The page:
Metapneumovirus is a recently described pathogen (2001) which causes ~5% of lower respiratory tract disease, primarily in infants, but is reported in all age groups. Outbreaks occur in late winter and early spring in temperate climates and often coincide with the RSV season. Transmission probably occurs by direct contact with infected individuals, and nosocomial outbreaks have been described. Epidemiological studies point to metapneumovirus being the second leading cause of bronchiolitis in infants, after RSV. It causes pneumonia and croup in all age groups and is thought to be a major trigger of asthma exacerbations in children and adults. Clinical manifestations of metapneumovirus infection are similar to RSV disease with cough, wheeze, and respiratory distress being prominent features. More severe disease occurs in patients with congenital or acquired immune deficiencies, and likely those with underlying cardiopulmonary disorders and premature birth. Treatment for metapneumovirus, as with most viral lower respiratory tract infections, is supportive.

Mycoplasma pneumoniae is included with the discussion of viral pathogens since it is a frequent cause of "atypical" pneumonia, accounting for 5%-10% of respiratory tract infections in the pediatric population. Mycoplasmata are the smallest free-living microorganisms, lacking a cell wall. Pneumonia caused by M. pneumoniae is the prototype of the primary atypical pneumonia syndrome, although a variety of pathogens may be associated with this syndrome, including many described above. M. pneumoniae is the most common infectious agent causing pneumonia in older children and adolescents. It is a highly transmissible organism, with human to human spread by symptomatic individuals being a common cause of propagation within a family, school, military, or prison setting.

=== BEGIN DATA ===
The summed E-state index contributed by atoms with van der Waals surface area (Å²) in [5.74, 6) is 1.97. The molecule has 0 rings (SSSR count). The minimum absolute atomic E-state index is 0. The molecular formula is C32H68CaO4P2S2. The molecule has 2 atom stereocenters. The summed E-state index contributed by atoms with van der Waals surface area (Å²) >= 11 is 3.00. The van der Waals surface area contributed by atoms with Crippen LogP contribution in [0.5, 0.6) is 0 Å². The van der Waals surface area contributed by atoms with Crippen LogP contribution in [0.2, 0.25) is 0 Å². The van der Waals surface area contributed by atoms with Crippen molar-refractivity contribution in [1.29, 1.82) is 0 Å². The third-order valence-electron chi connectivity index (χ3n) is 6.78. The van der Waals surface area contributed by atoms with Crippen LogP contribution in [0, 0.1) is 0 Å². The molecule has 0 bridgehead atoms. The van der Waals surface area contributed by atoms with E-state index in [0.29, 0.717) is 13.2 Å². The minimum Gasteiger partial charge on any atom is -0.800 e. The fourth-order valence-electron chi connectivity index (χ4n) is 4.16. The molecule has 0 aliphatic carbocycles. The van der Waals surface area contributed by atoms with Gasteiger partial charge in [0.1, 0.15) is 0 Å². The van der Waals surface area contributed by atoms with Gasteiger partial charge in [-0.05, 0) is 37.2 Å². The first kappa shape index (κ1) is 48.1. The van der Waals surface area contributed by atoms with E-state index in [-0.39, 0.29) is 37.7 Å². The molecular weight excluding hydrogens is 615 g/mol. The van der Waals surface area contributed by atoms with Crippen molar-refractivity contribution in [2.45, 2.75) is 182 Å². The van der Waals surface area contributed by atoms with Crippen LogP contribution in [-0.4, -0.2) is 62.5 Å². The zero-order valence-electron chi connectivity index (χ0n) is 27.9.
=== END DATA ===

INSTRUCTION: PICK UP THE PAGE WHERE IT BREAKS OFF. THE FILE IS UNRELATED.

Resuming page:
Initial symptoms in children with Mycoplasma pneumonia include malaise and fever. Cough may be an early symptom but typically arises or worsens later. Within a few days of the onset of illness a nonproductive cough develops with diffuse crackles often found on lung exam. Cough may become productive later in the illness and last up to four or more weeks. About 10% of children develop a maculopapular rash in the course of the illness. Radiographically, the typical pattern is bilateral diffuse infiltrates that may be particularly pronounced in the lower lobes. Definitive diagnosis of Mycoplasma disease relies on acute and convalescent sera utilizing complement fixation or immunofluorescent assays. A fourfold or greater increase in titer or the presence of specific IgM antibodies confirms recent infection. By the second week of illness, cold agglutinin titers of 1:32 or greater are present in half of patients with pneumonia. However, this test lacks specificity. Treatment with tetracyclines, or with macrolides such as erythromycin or newer derivatives (clarithromycinazithromycin) are effective in shortening the clinical manifestations of the disease.

Bacterial Pathogens

Streptococcus pneumoniae